It was crucial for them to be realistic in order to fool the crows. Imitation turtles can track crows foraging on them with their internal sensors and cameras, and collect data on when, where and how the crows attack, and the severity of the threat. Previously, Shields’ research relied on random dead shells, which was forensics rather than “scientifically rigorous demonstration,” he says. They deployed these shells en masse in 2018 and 2019 and sold around 1,000 to the US Fish and Wildlife Service. Using data collected from their fake turtles, Shields’ team determined that a single crow per 2.5 square kilometers in the desert will ensure localized turtle extinction. “The odds of this little guy escaping detection by a crow, in the time period it takes to mature, are basically nil,” Shields says.
Now some of the fake wrongs are fighting back. Cornerstone Research Group, a defense equipment manufacturing company, installed electronic accelerators and liquid canisters inside the hulls. If crows get aggressive, the shells will spray a non-toxic irritant called methyl anthranilate, an artificial grape flavor that repels birds. “Crows don’t like surprises,” Shields says, citing their high degree of neophobia, or fear of novelty. The idea is that they “shock the bejesus out of them, so that it gets burned into their brains”, and hopefully communicate the danger to their little ones. “We’re basically trying to insert a meme into crow society, and hopefully it will catch on,” he says.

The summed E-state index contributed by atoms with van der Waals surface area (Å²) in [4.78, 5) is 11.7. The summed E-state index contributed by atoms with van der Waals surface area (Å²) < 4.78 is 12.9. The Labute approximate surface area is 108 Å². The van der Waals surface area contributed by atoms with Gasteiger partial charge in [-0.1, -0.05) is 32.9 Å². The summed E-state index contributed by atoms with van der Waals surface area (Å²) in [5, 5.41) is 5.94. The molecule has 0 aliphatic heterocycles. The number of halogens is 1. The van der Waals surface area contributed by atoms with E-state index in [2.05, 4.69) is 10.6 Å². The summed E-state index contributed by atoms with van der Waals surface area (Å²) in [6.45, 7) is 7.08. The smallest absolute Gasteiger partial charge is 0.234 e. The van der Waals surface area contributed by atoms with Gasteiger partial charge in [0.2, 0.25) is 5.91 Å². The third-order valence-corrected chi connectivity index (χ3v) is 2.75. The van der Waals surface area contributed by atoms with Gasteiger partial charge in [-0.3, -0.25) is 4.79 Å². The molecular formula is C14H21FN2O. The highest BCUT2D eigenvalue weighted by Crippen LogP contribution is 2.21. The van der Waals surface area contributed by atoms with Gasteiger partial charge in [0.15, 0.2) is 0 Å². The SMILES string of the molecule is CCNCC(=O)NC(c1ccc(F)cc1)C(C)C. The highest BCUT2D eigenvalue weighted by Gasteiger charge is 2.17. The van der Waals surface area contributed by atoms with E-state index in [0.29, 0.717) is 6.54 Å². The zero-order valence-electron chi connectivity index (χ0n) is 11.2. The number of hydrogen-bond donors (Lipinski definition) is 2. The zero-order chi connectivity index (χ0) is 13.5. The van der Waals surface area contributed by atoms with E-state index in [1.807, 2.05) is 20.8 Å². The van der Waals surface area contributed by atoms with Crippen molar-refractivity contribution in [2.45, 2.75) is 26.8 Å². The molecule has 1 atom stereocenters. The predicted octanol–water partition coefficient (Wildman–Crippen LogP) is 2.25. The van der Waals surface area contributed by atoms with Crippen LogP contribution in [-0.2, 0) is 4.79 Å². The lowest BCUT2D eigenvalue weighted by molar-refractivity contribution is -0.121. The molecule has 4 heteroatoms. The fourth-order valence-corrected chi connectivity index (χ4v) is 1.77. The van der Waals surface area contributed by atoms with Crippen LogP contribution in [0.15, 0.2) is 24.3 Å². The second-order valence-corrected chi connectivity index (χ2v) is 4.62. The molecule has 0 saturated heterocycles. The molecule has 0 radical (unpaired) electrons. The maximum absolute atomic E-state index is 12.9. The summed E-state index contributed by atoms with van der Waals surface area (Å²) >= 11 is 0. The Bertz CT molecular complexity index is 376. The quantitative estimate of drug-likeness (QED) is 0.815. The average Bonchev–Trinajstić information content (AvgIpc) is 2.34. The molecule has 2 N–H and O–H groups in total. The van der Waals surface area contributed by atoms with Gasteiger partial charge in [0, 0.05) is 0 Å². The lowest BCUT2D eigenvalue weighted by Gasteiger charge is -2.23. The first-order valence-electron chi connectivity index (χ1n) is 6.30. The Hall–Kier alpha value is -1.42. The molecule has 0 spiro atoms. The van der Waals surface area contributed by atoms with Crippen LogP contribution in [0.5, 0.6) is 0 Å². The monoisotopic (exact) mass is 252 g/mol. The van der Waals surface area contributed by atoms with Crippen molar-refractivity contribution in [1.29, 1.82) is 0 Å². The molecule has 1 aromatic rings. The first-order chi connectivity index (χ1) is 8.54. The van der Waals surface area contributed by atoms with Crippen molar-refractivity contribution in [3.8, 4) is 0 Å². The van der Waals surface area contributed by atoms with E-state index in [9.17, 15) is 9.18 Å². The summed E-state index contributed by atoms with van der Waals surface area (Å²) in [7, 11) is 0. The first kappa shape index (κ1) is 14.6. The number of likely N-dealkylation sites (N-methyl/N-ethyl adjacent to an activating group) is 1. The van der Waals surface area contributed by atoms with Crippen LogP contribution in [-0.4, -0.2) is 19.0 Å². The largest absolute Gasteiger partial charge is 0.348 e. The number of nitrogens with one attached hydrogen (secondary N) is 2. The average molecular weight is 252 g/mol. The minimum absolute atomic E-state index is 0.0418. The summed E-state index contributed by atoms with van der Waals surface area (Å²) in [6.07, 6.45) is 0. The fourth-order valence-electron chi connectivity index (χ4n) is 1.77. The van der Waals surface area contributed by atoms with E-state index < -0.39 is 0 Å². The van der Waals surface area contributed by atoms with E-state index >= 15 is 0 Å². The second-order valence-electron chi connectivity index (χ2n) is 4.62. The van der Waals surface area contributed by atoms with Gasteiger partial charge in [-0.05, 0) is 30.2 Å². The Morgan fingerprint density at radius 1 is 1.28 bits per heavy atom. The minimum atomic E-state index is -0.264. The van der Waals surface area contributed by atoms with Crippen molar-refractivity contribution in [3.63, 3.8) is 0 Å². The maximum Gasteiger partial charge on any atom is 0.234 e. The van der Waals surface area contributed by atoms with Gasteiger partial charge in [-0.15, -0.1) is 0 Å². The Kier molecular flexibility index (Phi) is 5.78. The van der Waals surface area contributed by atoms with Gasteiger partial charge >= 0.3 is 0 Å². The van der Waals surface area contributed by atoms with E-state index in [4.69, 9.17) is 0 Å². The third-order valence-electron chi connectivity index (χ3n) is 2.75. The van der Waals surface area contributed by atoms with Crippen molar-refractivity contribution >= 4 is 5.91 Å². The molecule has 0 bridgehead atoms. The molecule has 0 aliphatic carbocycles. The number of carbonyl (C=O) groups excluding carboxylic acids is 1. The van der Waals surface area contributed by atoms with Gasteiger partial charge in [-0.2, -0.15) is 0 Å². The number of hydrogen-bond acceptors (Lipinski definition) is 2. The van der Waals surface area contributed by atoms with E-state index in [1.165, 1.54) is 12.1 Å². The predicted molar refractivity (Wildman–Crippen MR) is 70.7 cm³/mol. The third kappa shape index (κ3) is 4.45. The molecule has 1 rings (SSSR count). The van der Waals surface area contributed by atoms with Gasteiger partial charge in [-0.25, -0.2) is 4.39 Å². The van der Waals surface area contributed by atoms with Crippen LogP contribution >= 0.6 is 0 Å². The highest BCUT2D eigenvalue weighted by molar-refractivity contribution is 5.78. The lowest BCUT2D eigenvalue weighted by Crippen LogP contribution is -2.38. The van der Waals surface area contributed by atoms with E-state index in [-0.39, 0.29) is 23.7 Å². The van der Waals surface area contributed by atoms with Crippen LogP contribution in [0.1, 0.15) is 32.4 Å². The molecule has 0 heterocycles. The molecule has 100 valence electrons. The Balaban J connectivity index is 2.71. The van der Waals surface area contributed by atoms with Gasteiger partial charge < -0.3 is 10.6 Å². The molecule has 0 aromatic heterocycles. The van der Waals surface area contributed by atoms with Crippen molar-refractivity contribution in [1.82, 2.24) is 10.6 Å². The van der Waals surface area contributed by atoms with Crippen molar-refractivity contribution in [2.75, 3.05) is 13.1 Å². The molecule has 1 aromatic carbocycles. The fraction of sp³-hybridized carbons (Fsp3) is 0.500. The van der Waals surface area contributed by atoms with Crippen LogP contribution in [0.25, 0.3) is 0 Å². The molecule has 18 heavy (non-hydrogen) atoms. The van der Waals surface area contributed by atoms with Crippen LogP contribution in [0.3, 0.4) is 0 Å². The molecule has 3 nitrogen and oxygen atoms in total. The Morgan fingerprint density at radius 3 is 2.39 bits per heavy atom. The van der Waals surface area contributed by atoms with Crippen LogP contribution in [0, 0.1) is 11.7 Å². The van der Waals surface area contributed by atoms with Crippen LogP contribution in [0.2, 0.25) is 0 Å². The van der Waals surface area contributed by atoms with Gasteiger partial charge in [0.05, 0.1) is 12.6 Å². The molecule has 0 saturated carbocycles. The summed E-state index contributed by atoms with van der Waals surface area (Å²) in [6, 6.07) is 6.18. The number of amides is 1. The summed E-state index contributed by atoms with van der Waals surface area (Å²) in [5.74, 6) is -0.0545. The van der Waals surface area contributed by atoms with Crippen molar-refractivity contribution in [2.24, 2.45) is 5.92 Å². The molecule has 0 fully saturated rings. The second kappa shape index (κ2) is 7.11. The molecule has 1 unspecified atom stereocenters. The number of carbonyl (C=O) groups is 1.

[Photo: Hardshell Labs/courtesy Autodesk]
Hardshell is currently testing the performance of the armed prototypes in this “sting operation”, having tested 5 last year and 10 more this year. Shields is energized by collaboration and believes technology is the way to combat growing conservation disasters. On the other side are engineers who often work on dry issues, but are energized by turtles. “Autodesk went gaga over this,” he says. “They are so cute.”
For years, Hardshell has targeted crows with other technological solutions, including using laser lights to deter them from their habitats, and a procedure they call “remote egg oiling.” Nozzles mounted on aerial drones apply a non-toxic oil to the crow’s eggs, which prevents oxygen exchange so they don’t hatch. But they remain intact, so the crows continue to incubate them and do not re-nest, which contributes to reduced breeding and reduced populations.
The next step will be to get ahead of the curious crows by making the mannequins even more deceptive. “When you’re dealing with an animal as intelligent as a crow, you don’t want to bet everything on the animal’s current behavior because it’s very flexible,” says Shields. He wants to make a robot turtle that can move, or whose head can stick out and wiggle. The team may also consider other aversive tools, including meat baits dipped in a chemical called carbacholwhich would trigger a nasty food poisoning, a visceral reaction that is enough to keep us away from tasting certain foods.
He had fun making techno crimes a game. From a distance, players could control booby-trapped shells and potentially trigger the irritant. “Environmentalism based on the joy of games is a winner,” he says. “Environmentalism based on feelings of guilt is a loser.” Ultimately, he wants to find the best tools to get people off their screens and back into nature, and get them to care about conserving it. “Any game a human can build is a pale shadow of what ecosystems do all the time,” Shields says. “We should be madly in love with this planet.”